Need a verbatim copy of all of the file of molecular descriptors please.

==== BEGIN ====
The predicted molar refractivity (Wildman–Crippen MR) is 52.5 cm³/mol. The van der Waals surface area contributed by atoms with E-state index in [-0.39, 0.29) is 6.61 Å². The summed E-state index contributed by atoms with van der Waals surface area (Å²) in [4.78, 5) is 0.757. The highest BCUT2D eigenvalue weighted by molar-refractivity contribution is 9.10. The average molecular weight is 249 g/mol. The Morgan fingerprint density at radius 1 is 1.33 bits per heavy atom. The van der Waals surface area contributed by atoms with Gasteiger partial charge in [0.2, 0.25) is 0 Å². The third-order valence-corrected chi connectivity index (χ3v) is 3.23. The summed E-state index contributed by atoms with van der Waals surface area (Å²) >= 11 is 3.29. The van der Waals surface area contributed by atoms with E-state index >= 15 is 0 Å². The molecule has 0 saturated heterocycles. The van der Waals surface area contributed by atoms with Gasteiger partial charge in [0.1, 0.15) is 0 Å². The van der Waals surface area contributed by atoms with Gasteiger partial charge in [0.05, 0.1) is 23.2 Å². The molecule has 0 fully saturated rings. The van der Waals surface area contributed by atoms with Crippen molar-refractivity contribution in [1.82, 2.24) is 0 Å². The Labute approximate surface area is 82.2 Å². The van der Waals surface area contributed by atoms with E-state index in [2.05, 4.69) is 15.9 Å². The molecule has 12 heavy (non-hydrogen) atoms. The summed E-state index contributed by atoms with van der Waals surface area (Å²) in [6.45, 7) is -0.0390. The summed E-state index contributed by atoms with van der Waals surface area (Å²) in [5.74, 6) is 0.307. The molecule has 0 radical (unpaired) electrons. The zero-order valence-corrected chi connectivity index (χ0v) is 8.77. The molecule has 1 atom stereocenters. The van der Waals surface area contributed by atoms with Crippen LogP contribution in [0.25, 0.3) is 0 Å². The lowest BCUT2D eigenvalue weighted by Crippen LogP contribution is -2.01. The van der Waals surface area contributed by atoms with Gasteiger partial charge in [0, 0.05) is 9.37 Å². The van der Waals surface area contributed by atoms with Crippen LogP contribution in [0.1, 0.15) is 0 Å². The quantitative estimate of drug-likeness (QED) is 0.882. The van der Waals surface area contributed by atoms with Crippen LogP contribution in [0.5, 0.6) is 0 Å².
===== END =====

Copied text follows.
The predicted molar refractivity (Wildman–Crippen MR) is 52.5 cm³/mol. The van der Waals surface area contributed by atoms with E-state index in [-0.39, 0.29) is 6.61 Å². The summed E-state index contributed by atoms with van der Waals surface area (Å²) in [4.78, 5) is 0.757. The highest BCUT2D eigenvalue weighted by molar-refractivity contribution is 9.10. The average molecular weight is 249 g/mol. The Morgan fingerprint density at radius 1 is 1.33 bits per heavy atom. The van der Waals surface area contributed by atoms with Gasteiger partial charge in [0.2, 0.25) is 0 Å². The third-order valence-corrected chi connectivity index (χ3v) is 3.23. The summed E-state index contributed by atoms with van der Waals surface area (Å²) >= 11 is 3.29. The van der Waals surface area contributed by atoms with E-state index >= 15 is 0 Å². The molecule has 0 saturated heterocycles. The van der Waals surface area contributed by atoms with Gasteiger partial charge in [0.1, 0.15) is 0 Å². The van der Waals surface area contributed by atoms with Gasteiger partial charge in [0.05, 0.1) is 23.2 Å². The molecule has 0 fully saturated rings. The van der Waals surface area contributed by atoms with Crippen molar-refractivity contribution in [1.82, 2.24) is 0 Å². The Labute approximate surface area is 82.2 Å². The van der Waals surface area contributed by atoms with E-state index in [2.05, 4.69) is 15.9 Å². The molecule has 12 heavy (non-hydrogen) atoms. The summed E-state index contributed by atoms with van der Waals surface area (Å²) in [6.45, 7) is -0.0390. The summed E-state index contributed by atoms with van der Waals surface area (Å²) in [5.74, 6) is 0.307. The molecule has 0 radical (unpaired) electrons. The zero-order valence-corrected chi connectivity index (χ0v) is 8.77. The molecule has 1 atom stereocenters. The van der Waals surface area contributed by atoms with Crippen LogP contribution in [0.25, 0.3) is 0 Å². The lowest BCUT2D eigenvalue weighted by Crippen LogP contribution is -2.01. The van der Waals surface area contributed by atoms with Gasteiger partial charge in [0, 0.05) is 9.37 Å². The van der Waals surface area contributed by atoms with Crippen LogP contribution in [0.1, 0.15) is 0 Å². The quantitative estimate of drug-likeness (QED) is 0.882. The van der Waals surface area contributed by atoms with Crippen LogP contribution in [0.5, 0.6) is 0 Å².